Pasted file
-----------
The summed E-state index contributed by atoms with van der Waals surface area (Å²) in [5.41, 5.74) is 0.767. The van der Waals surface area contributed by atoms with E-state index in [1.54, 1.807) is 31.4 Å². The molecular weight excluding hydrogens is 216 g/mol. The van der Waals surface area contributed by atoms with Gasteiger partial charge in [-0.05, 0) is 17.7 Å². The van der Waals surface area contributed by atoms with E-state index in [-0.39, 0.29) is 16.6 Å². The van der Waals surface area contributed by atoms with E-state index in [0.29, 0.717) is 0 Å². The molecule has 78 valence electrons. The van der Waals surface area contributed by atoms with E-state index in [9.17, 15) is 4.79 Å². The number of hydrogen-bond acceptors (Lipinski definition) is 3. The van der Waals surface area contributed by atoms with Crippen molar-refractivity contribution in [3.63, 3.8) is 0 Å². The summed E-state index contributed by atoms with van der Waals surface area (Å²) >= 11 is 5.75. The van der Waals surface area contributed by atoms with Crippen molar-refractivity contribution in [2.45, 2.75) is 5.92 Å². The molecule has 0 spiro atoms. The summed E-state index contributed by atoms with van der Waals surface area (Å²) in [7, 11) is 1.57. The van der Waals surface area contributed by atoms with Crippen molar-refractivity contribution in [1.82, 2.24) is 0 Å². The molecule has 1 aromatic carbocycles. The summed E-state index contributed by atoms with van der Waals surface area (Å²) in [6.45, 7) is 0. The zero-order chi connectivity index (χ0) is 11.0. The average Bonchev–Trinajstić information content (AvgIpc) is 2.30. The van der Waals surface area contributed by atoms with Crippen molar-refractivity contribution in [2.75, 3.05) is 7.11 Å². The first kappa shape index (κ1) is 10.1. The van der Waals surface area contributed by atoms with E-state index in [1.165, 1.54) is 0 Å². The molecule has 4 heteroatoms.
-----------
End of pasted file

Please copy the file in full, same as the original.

The summed E-state index contributed by atoms with van der Waals surface area (Å²) in [5.41, 5.74) is 0.767. The van der Waals surface area contributed by atoms with E-state index in [1.54, 1.807) is 31.4 Å². The molecular weight excluding hydrogens is 216 g/mol. The van der Waals surface area contributed by atoms with Gasteiger partial charge in [-0.05, 0) is 17.7 Å². The van der Waals surface area contributed by atoms with E-state index in [-0.39, 0.29) is 16.6 Å². The van der Waals surface area contributed by atoms with E-state index in [0.29, 0.717) is 0 Å². The molecule has 78 valence electrons. The van der Waals surface area contributed by atoms with E-state index in [9.17, 15) is 4.79 Å². The number of hydrogen-bond acceptors (Lipinski definition) is 3. The van der Waals surface area contributed by atoms with Crippen molar-refractivity contribution in [3.63, 3.8) is 0 Å². The summed E-state index contributed by atoms with van der Waals surface area (Å²) >= 11 is 5.75. The van der Waals surface area contributed by atoms with Crippen molar-refractivity contribution in [2.45, 2.75) is 5.92 Å². The molecule has 0 spiro atoms. The summed E-state index contributed by atoms with van der Waals surface area (Å²) in [7, 11) is 1.57. The van der Waals surface area contributed by atoms with Crippen molar-refractivity contribution in [1.82, 2.24) is 0 Å². The molecule has 1 aromatic carbocycles. The summed E-state index contributed by atoms with van der Waals surface area (Å²) in [6.45, 7) is 0. The zero-order chi connectivity index (χ0) is 11.0. The average Bonchev–Trinajstić information content (AvgIpc) is 2.30. The van der Waals surface area contributed by atoms with Crippen molar-refractivity contribution in [2.75, 3.05) is 7.11 Å². The first kappa shape index (κ1) is 10.1. The van der Waals surface area contributed by atoms with E-state index in [1.165, 1.54) is 0 Å². The molecule has 4 heteroatoms.